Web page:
My hubby and I created a home that had the best of both worlds, modern convenience and a sense of space even though it was hundreds of years old. When we came to sell it (due to work commitments and a relocation) we brought in four estate agents. Always and I mean always get at least three valuations! They don’t cost you anything and the more you get the better picture you will have of the real value. If we had believed the first estate agent’s valuation, then we would have ended up selling for a third less than we actually did!
An estate agent needs to “get” your home. They need to understand what you’re about and what you have tried to present. Indeed, they too need to buy in to the lifestyle you have lovingly created. Not everyone will though, however hard you try. Just because an estate agent sells houses doesn’t mean they have any taste or understand the market. In fact, I’ve met many an estate agent in my time that literally didn’t have a clue about property and style, they simply saw three bedrooms and based the valuation on that.
However, there are many inspired and educated estate agents that will understand your home and they are the ones you need to sell it. So get as many in as possible to get a good mix of quotes. We knew straightaway when we had found the right agent for our cottage and we knew before they gave us the valuation. They just understood the lifestyle we were trying to sell and that meant that they would be great at selling it to people with the same viewpoint. We ended up selling our home for way over double what we bought it for just two years later.
It was a timely sale as well because soon after that there was an almighty housing market crash, in which Northamptonshire house prices reduced by as much as thirty percent! We were so lucky, we had no clue the crash was coming, I don’t think anyone did. Making money from property can be a risky business. We were so lucky.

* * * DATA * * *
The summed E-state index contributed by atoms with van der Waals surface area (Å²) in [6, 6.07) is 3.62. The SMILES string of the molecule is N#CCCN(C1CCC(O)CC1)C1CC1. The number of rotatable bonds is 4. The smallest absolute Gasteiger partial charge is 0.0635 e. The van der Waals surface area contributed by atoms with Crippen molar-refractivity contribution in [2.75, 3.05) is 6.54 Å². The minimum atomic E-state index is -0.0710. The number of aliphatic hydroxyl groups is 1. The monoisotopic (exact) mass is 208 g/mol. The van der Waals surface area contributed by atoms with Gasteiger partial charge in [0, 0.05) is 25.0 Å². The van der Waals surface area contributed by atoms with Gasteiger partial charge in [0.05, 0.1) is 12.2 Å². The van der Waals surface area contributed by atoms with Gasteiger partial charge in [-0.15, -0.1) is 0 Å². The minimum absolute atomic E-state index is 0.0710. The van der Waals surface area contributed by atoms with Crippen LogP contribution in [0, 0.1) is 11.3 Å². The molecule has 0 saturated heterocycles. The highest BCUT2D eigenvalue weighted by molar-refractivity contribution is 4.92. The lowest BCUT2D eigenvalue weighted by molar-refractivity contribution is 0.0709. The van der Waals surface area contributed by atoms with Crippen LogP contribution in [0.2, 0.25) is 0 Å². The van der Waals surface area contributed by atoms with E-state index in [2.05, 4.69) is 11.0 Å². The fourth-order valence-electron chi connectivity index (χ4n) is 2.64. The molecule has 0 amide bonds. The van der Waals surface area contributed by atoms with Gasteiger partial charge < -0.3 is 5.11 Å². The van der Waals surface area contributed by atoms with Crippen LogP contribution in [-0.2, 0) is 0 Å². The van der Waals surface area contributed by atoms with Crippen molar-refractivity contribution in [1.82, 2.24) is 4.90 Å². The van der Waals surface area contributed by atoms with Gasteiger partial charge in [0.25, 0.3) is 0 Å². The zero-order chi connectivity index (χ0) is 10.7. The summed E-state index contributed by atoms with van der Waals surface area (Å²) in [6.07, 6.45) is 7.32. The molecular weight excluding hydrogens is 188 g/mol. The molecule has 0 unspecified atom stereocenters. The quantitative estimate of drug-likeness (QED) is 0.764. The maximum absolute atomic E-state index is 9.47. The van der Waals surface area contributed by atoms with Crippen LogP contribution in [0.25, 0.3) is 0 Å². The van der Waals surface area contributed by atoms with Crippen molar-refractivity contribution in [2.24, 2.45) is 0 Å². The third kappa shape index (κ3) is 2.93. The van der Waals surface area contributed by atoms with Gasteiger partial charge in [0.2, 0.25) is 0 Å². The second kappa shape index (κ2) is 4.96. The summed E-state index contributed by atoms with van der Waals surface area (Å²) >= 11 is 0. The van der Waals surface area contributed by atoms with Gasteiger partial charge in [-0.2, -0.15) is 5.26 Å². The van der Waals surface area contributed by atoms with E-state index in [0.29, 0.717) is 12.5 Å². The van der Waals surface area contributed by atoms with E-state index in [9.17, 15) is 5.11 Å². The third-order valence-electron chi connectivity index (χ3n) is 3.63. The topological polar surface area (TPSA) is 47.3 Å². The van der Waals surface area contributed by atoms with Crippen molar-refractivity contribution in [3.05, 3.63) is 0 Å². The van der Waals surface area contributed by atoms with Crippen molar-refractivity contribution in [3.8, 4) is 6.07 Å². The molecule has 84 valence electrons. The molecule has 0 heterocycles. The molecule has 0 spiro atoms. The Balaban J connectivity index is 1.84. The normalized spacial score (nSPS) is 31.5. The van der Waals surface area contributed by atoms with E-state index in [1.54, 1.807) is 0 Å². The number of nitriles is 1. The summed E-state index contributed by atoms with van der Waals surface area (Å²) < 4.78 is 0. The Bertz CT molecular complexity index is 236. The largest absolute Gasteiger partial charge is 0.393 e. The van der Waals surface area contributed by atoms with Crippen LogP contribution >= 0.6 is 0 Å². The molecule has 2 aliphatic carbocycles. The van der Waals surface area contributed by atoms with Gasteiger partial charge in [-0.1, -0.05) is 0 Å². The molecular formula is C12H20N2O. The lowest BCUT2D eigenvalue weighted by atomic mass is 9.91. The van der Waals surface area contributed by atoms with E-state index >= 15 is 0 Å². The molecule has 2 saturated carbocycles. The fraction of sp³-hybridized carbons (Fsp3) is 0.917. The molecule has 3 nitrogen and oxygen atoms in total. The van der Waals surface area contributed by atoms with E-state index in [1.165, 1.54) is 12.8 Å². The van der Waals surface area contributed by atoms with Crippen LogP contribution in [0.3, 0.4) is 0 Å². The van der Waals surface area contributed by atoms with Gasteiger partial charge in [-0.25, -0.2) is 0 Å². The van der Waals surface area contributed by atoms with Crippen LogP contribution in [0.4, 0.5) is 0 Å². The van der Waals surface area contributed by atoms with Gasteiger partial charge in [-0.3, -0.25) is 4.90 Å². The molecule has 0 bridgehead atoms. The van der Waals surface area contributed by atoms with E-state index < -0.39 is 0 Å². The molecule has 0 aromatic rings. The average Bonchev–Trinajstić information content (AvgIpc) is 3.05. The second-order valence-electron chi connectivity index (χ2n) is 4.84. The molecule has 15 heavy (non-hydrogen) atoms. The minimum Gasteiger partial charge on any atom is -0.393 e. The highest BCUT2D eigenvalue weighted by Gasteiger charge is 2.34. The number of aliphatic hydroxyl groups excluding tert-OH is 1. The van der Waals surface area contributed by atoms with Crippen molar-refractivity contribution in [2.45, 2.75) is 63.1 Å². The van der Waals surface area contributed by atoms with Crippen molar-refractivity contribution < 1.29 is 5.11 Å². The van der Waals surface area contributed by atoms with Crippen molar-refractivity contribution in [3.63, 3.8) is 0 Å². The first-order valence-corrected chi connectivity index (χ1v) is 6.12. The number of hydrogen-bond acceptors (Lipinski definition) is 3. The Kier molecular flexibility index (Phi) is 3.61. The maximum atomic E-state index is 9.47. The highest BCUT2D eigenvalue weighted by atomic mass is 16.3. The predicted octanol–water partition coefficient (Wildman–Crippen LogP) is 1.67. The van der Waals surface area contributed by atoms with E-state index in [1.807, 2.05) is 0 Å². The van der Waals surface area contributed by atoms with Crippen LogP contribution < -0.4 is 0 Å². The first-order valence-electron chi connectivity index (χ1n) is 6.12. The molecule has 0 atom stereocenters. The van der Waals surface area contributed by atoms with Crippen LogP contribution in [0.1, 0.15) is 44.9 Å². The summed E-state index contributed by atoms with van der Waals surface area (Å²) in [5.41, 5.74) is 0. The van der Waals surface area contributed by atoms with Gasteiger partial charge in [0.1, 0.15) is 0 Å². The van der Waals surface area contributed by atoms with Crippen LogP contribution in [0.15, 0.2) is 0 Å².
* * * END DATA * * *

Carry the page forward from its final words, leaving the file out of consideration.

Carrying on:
The move was an absolute nightmare. We hadn’t found a house that we wanted to live in, but my hubby Mr C had found a house that we could renovate and then either sell on or rent out. I never even saw it before we bought it. I don’t quite know how that happened and I really can’t remember, but I would never in a million years allow that to happen now! He must have drugged me! Needless to say I absolutely hated it and it was haunted, but more about that in next week’s blog post. It did, however, become a really great earner for us and Mr C did know what he was doing.
The house purchase in Guildford, Surrey, would not complete before we moved out of the cottage though, so I needed to find somewhere for us to rent for two weeks. All of our belongings went into storage and on a very wet summer day we travelled in two cars down to a barn near Godalming in Surrey. It wasn’t a barn conversion, no no, it was just a barn! It’s all I could find for such a short rental time and Airbnb did not exist.
There was a mini kitchen of sorts (a two pan hob and a microwave) directly next to a bed and a toilet. There was a makeshift wall next to that, which had holes in it and we could see a tractor on the other side! I promise I’m not making it up. It was the stuff of nightmares at the time, but oddly it has become one of our funny stories. What was worse though was the fact that the house purchase was delayed and we were not able to extend our stay in our luxury barn, so for two more nights we had to decamp to the local YMCA. I can say with some authority that it is not, in fact, fun to stay at The YMCA and, much to our dismay, it is also not filled with hot gay men!
In next week’s post I will tell you all about the haunted house and the gorgeous Victorian cottage we bought next. I will also get around to telling you about our points system for choosing the right house in order for you to start making money from property and much more. Thanks for reading.